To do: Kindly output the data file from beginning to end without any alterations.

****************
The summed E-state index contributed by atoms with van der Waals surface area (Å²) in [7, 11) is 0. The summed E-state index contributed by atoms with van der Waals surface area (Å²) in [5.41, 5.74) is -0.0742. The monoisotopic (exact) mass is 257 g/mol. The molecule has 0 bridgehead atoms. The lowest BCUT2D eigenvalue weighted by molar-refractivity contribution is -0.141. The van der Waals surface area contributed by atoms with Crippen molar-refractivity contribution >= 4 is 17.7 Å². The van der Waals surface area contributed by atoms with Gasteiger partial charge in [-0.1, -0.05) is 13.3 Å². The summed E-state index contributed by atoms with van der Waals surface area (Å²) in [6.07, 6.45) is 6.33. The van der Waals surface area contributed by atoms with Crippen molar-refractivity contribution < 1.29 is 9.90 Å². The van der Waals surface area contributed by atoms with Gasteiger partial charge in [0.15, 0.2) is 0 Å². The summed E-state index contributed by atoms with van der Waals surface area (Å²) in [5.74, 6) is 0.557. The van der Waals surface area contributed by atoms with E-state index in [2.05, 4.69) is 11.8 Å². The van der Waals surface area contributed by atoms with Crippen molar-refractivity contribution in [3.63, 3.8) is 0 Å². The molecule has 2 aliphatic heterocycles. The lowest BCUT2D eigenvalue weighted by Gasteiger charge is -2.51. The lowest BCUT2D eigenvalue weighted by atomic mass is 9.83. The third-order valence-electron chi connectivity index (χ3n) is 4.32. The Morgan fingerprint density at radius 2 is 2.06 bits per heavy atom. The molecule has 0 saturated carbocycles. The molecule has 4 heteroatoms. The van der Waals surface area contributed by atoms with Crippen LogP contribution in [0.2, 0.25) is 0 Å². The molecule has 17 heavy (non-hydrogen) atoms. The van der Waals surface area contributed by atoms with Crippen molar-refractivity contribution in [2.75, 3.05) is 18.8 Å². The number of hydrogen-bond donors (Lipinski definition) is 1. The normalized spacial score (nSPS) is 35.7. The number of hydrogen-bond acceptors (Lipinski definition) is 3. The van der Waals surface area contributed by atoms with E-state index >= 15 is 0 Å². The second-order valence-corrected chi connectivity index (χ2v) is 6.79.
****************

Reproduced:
The summed E-state index contributed by atoms with van der Waals surface area (Å²) in [7, 11) is 0. The summed E-state index contributed by atoms with van der Waals surface area (Å²) in [5.41, 5.74) is -0.0742. The monoisotopic (exact) mass is 257 g/mol. The molecule has 0 bridgehead atoms. The lowest BCUT2D eigenvalue weighted by molar-refractivity contribution is -0.141. The van der Waals surface area contributed by atoms with Crippen molar-refractivity contribution >= 4 is 17.7 Å². The van der Waals surface area contributed by atoms with Gasteiger partial charge in [-0.1, -0.05) is 13.3 Å². The summed E-state index contributed by atoms with van der Waals surface area (Å²) in [6.07, 6.45) is 6.33. The van der Waals surface area contributed by atoms with Crippen molar-refractivity contribution < 1.29 is 9.90 Å². The van der Waals surface area contributed by atoms with Gasteiger partial charge in [0.15, 0.2) is 0 Å². The summed E-state index contributed by atoms with van der Waals surface area (Å²) in [5.74, 6) is 0.557. The van der Waals surface area contributed by atoms with E-state index in [2.05, 4.69) is 11.8 Å². The van der Waals surface area contributed by atoms with Crippen molar-refractivity contribution in [3.63, 3.8) is 0 Å². The molecule has 2 aliphatic heterocycles. The lowest BCUT2D eigenvalue weighted by Gasteiger charge is -2.51. The lowest BCUT2D eigenvalue weighted by atomic mass is 9.83. The third-order valence-electron chi connectivity index (χ3n) is 4.32. The Morgan fingerprint density at radius 2 is 2.06 bits per heavy atom. The molecule has 0 saturated carbocycles. The molecule has 4 heteroatoms. The van der Waals surface area contributed by atoms with Crippen LogP contribution in [0.2, 0.25) is 0 Å². The molecule has 17 heavy (non-hydrogen) atoms. The van der Waals surface area contributed by atoms with Crippen molar-refractivity contribution in [2.75, 3.05) is 18.8 Å². The number of hydrogen-bond donors (Lipinski definition) is 1. The normalized spacial score (nSPS) is 35.7. The number of hydrogen-bond acceptors (Lipinski definition) is 3. The van der Waals surface area contributed by atoms with E-state index >= 15 is 0 Å². The second-order valence-corrected chi connectivity index (χ2v) is 6.79.